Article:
14 Matching Annotations
  1. Sep 2022
  2. Aug 2022
    1. When Vladimir Nabokov died in 1977, he left instructions for his heirs to burn the 138 handwritten index cards that made up the rough draft of his final and unfinished novel, The Original of Laura. But Nabokov’s wife, Vera, could not bear to destroy her husband’s last work, and when she died, the fate of the manuscript fell to her son. Dmitri Nabokov, now seventy-five—the Russian novelist’s only surviving heir, and translator of many of his books—has wrestled for three decades with the decision of whether to honor his father’s wish or preserve for posterity the last piece of writing of one of the greatest writers of the twentieth century.

      Nabokov's wishes were that his heirs burn the index cards on which he had handwritten the beginning of his unfinished novel The Original of Laura. His wife Vera, not able to destroy her husband's work, couldn't do it, so the decision fell to their son Dimitri. Having translated many of his father's works previously, Dimitri Nabokov ultimately allowed Penguin the right to publish the unfinished novel.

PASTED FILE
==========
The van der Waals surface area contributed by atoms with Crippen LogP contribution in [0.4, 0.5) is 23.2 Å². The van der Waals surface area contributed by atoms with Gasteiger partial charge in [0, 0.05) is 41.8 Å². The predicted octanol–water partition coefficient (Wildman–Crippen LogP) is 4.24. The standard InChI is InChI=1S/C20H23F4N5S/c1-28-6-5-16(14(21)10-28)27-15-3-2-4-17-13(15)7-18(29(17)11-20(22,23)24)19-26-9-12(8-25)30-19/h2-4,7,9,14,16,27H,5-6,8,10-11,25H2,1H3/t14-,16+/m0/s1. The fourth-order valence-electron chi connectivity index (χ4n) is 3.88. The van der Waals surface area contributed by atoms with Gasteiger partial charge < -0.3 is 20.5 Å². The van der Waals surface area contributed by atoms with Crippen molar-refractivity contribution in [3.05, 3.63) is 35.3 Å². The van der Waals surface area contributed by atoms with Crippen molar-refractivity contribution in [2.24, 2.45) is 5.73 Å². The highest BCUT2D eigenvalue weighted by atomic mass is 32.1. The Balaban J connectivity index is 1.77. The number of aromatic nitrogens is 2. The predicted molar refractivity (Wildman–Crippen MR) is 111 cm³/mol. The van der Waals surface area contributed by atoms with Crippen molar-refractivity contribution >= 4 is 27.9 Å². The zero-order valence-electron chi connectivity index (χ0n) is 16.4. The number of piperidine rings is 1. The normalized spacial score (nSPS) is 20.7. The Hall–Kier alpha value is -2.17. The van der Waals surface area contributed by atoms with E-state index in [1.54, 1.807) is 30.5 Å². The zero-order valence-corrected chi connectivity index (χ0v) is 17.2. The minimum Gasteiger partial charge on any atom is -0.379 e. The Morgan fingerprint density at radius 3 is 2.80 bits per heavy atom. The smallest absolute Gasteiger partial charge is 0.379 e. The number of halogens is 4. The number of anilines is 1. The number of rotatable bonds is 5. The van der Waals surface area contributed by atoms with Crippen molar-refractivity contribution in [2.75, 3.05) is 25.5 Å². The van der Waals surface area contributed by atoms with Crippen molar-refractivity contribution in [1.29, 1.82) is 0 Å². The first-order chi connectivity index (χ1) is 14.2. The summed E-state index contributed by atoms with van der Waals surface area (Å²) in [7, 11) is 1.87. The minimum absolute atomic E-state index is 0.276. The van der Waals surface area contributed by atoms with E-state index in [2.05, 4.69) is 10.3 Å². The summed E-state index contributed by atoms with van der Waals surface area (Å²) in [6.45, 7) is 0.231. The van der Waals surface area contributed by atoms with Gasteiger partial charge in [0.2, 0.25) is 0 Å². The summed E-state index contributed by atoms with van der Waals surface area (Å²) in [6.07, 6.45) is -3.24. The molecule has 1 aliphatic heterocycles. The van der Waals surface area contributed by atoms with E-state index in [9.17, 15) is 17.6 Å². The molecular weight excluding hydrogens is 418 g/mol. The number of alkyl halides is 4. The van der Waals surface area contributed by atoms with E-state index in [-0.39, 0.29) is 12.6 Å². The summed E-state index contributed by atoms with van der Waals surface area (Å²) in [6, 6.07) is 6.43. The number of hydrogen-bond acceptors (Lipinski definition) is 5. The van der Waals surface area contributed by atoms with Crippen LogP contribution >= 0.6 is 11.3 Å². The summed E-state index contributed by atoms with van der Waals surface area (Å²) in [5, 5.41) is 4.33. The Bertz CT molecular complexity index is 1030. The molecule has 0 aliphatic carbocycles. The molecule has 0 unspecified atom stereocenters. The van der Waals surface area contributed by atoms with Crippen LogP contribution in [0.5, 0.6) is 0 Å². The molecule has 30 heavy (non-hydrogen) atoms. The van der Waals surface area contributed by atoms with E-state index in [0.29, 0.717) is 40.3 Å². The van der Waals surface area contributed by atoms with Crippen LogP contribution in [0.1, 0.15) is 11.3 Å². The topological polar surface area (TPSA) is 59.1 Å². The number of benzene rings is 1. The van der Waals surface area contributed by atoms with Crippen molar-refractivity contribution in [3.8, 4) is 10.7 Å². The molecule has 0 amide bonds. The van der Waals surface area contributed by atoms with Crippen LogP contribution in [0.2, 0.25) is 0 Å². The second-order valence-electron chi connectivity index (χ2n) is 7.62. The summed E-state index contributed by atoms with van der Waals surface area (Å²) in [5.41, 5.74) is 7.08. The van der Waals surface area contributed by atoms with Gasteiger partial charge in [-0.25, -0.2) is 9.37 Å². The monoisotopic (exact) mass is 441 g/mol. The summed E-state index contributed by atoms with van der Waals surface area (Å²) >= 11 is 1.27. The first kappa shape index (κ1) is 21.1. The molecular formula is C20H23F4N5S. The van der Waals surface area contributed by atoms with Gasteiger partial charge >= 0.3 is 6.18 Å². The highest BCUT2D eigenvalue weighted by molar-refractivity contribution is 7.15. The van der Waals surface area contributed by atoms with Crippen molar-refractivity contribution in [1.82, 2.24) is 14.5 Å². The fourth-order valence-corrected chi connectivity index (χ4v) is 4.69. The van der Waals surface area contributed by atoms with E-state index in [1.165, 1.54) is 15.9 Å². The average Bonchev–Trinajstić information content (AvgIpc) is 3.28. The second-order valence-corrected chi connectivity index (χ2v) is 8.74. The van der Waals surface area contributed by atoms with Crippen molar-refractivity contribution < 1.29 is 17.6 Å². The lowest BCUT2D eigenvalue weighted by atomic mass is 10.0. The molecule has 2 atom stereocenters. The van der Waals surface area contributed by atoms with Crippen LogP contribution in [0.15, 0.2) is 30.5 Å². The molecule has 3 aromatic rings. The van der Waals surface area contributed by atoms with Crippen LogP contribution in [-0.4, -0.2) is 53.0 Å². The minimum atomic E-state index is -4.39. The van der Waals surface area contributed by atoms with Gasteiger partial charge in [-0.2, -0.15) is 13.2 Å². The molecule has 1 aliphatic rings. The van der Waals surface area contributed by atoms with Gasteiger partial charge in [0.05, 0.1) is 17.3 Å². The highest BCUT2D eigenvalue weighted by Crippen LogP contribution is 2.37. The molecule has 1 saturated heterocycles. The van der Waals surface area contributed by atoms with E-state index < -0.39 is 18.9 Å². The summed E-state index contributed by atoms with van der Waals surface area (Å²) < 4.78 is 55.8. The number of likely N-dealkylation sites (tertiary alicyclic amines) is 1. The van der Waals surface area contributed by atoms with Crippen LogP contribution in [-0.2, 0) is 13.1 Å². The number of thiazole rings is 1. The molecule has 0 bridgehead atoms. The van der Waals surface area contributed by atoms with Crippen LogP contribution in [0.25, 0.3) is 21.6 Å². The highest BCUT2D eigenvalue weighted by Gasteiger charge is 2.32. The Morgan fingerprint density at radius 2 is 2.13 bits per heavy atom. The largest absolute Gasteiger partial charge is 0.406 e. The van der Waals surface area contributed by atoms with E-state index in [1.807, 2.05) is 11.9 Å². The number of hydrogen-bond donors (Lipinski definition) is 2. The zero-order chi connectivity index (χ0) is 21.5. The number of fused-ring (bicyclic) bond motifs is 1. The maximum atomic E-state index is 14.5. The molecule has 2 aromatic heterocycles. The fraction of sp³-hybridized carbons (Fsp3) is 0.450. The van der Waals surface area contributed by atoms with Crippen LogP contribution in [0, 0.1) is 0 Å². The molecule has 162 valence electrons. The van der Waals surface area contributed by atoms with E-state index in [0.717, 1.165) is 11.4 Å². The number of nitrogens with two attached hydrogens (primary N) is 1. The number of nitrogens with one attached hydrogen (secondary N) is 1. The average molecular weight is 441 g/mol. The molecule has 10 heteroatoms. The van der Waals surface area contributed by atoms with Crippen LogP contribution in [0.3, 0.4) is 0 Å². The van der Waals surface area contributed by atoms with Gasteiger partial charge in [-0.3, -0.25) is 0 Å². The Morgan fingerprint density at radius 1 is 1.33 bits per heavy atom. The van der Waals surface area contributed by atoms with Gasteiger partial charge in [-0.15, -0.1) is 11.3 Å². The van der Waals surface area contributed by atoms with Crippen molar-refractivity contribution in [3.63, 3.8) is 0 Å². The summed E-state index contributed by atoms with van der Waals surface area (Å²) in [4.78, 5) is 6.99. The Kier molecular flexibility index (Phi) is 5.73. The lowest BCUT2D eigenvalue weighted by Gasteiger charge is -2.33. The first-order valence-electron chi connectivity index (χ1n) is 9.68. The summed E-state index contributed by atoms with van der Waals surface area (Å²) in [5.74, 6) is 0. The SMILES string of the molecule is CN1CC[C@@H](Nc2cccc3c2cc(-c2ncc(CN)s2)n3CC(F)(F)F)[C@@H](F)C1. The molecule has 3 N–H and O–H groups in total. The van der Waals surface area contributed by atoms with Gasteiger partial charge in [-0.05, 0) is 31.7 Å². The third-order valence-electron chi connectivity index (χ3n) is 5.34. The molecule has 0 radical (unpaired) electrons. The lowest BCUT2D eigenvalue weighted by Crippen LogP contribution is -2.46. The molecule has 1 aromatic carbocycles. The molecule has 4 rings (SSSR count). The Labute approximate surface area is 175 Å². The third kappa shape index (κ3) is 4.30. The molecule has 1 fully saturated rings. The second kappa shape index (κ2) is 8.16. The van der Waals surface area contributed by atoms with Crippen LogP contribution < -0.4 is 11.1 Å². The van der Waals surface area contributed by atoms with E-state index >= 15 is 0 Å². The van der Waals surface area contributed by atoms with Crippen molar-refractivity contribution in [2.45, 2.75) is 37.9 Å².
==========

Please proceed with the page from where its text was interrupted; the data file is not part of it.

3. Jun 2022
  4. May 2022
  5. Apr 2022
    1. Reviewing The Original of Laura, Alexander Theroux describes the cards as a “portable strategy that allowed [Nabokov] to compose in the car while his wife drove the devoted lepidopterist on butterfly expeditions.”

      While note cards have a certain portability about them for writing almost anywhere, aren't notebooks just as easily portable? In fact, with a notebook, one doesn't need to worry about spilling and unordering the entire enterprise.

      There are, however, other benefits. By using small atomic pieces on note cards, one can be far more focused on the idea and words immediately at hand. It's also far easier in a creative and editorial process to move pieces around experimentally.

      Similarly, when facing Hemmingway's White Bull, the size and space of an index card is fall smaller. This may have the effect that Twitter's short status updates have for writers who aren't faced with the seemingly insurmountable burden of writing a long blog post or essay in other software. They can write 280 characters and stop. Of if they feel motivated, they can continue on by adding to the prior parts of a growing thread. Sadly, Twitter doesn't allow either editing or rearrangements, so the endeavor and analogy are lost beyond here.